Among the 30,000 bicyclists breezing through the five boroughs of New York City in the annual Five Boro Bike Tour, Sunday, May 5, were six members of the Newtown Venture Crew 70 and one of their advisors, Peter Van Buskirk.
The 40-mile bike trip that starts just north of Battery Park at the tip of Manhattan and winds its way through Central Park, over the Queensboro Bridge and crosses the Verrazano-Narrows Bridge to end on Staten Island, six to seven hours later, is a mostly flat and not too taxing ride for the average bicyclist.
Occupation: I do two things. I’m a team leader for Tastefully Simple. I offer quick, easy, and delicious specialty foods. The products require no more than two ingredients to be added to them to prepare them. I’m also an office manager for a garage organization in Bethel. We install high-end tech panels in garages.
Family: My husband is Mark. We have two children. Ali is 17 and Andy is 15.
A restaurant manager at Carminuccio’s Pizza in Newtown is counting down to May 31. Meagan Bombero is planning to give all of her tips from that day to her cousin’s Relay For Life team, called Bubba’s Buddies. The team is building up to participate in the Shelton Relay for Life, set for Saturday, June 1, at noon to Sunday, June 2, at noon at the Shelton River Walk. Meagan’s personal goal is to raise $1,500, or $100 for each of the years her cousin has been in remission from brain cancer. That is 15 good reasons to eat pizza on May 31!
Columbine High School shooting survivor Amber Wright will present a book talk on her children’s book, It Gets Better, on Thursday evening, May 23, in the C.H. Booth Library meeting room. The program will run from 6:30 to 8 pm.
Ms Wright, an elementary school teacher and mother, witnessed the shootings in the library of her high school on April 20, 1999, in which 13 of her classmates and teachers died. She was just 17 years old and a senior at the school at that time.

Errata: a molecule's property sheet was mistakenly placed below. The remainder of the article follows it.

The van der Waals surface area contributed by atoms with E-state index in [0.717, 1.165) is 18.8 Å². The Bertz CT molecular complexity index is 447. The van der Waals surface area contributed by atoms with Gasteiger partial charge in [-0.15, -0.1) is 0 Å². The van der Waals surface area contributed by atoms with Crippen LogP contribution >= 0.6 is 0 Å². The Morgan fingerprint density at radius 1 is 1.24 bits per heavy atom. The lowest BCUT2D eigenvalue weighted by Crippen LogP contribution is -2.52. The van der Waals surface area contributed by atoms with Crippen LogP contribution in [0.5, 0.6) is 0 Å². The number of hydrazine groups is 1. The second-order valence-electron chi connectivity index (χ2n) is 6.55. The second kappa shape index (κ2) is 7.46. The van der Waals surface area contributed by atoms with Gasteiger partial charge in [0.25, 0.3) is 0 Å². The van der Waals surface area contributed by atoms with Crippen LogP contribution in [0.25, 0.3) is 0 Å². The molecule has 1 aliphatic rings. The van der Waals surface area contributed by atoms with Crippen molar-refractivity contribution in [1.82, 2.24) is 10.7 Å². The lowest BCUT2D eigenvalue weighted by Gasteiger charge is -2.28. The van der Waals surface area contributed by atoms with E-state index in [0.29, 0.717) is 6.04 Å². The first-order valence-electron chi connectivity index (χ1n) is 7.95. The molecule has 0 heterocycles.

The 2013 East Coast ride of the Muddy Angels, a long distance cycling event that honors EMTs and paramedics who have become sick, injured or were killed while performing their duties, will arrive in Newtown for a special ceremony on May 22. The event will honor those who were involved in the events of 12/14. Riders are shown here during their approach to Times Square in a previous ride.
Nearly 18 months after he first began writing it, Newtown High School senior Alex Lampel had the pleasure of hearing his original orchestral symphony performed by a 100-piece orchestra at Western Connecticut State University’s Ives Concert Hall. Under the direction of Stephen Michael Smith, Alex’s work, Chromatic Metamorphosis, was brought to life on Sunday, May 5, as part of the orchestra’s final concert for the season.
When a production is billed as a comedy, it is not always clear what to expect. Frequently, audiences are treated to a farce, with lots of doors from which spouses emerge at inopportune times, or through which lovers and other problems are shoved, so as not to be caught on forbidden ground. Then there are screwball comedies, whose humor depends on bizarre situations, like Cary Grant and Katherine Hepburn singing “I can’t give you anything but love, Baby,” to a leopard as they try to retrieve a missing dinosaur bone.
Odyssey of the Mind team mom Heather Almeter with her daughter, Arline, at Newtown Middle School earlier this afternoon. Mrs Almeter’s son, Aidan, is a member of a team that will be heading to Odyssey of the Mind world finals later this month.
“Reimagined Fairy Tales,” with Barbara McClintock and Jerry Pinkney, will open the panel discussions by children's authors and illustrators on Saturday, May 18, at Newtown Middle School. All Newtown residents are invited to attend any portion, or the full day, of free events.